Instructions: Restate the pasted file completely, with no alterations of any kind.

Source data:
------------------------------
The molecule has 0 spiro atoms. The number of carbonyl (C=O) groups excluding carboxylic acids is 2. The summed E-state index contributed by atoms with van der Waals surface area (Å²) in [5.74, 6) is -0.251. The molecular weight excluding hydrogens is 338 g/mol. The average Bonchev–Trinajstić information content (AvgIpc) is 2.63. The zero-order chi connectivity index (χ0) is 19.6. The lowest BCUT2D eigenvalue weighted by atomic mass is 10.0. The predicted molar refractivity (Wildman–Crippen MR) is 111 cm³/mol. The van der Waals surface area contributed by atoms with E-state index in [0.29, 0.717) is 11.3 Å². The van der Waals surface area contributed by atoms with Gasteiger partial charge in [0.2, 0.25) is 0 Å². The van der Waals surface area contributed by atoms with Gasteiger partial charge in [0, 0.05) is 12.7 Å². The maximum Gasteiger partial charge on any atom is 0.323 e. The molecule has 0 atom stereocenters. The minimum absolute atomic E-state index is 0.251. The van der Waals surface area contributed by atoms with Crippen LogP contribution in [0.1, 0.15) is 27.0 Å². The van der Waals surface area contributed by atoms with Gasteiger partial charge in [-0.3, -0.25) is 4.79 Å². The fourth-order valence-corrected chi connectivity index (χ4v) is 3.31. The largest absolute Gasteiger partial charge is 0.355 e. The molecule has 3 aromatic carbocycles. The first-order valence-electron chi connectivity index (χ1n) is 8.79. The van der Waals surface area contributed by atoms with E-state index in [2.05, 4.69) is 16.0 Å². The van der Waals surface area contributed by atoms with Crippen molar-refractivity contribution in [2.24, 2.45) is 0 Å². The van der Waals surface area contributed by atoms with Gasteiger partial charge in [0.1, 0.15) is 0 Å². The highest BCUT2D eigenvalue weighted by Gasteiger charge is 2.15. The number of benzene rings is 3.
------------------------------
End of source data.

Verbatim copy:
The molecule has 0 spiro atoms. The number of carbonyl (C=O) groups excluding carboxylic acids is 2. The summed E-state index contributed by atoms with van der Waals surface area (Å²) in [5.74, 6) is -0.251. The molecular weight excluding hydrogens is 338 g/mol. The average Bonchev–Trinajstić information content (AvgIpc) is 2.63. The zero-order chi connectivity index (χ0) is 19.6. The lowest BCUT2D eigenvalue weighted by atomic mass is 10.0. The predicted molar refractivity (Wildman–Crippen MR) is 111 cm³/mol. The van der Waals surface area contributed by atoms with E-state index in [0.29, 0.717) is 11.3 Å². The van der Waals surface area contributed by atoms with Gasteiger partial charge in [0.2, 0.25) is 0 Å². The van der Waals surface area contributed by atoms with Gasteiger partial charge in [0, 0.05) is 12.7 Å². The maximum Gasteiger partial charge on any atom is 0.323 e. The molecule has 0 atom stereocenters. The minimum absolute atomic E-state index is 0.251. The van der Waals surface area contributed by atoms with Crippen LogP contribution in [0.1, 0.15) is 27.0 Å². The van der Waals surface area contributed by atoms with Gasteiger partial charge in [-0.3, -0.25) is 4.79 Å². The fourth-order valence-corrected chi connectivity index (χ4v) is 3.31. The largest absolute Gasteiger partial charge is 0.355 e. The molecule has 3 aromatic carbocycles. The first-order valence-electron chi connectivity index (χ1n) is 8.79. The van der Waals surface area contributed by atoms with E-state index in [2.05, 4.69) is 16.0 Å². The van der Waals surface area contributed by atoms with Crippen molar-refractivity contribution in [2.24, 2.45) is 0 Å². The van der Waals surface area contributed by atoms with Gasteiger partial charge in [0.1, 0.15) is 0 Å². The highest BCUT2D eigenvalue weighted by Gasteiger charge is 2.15. The number of benzene rings is 3.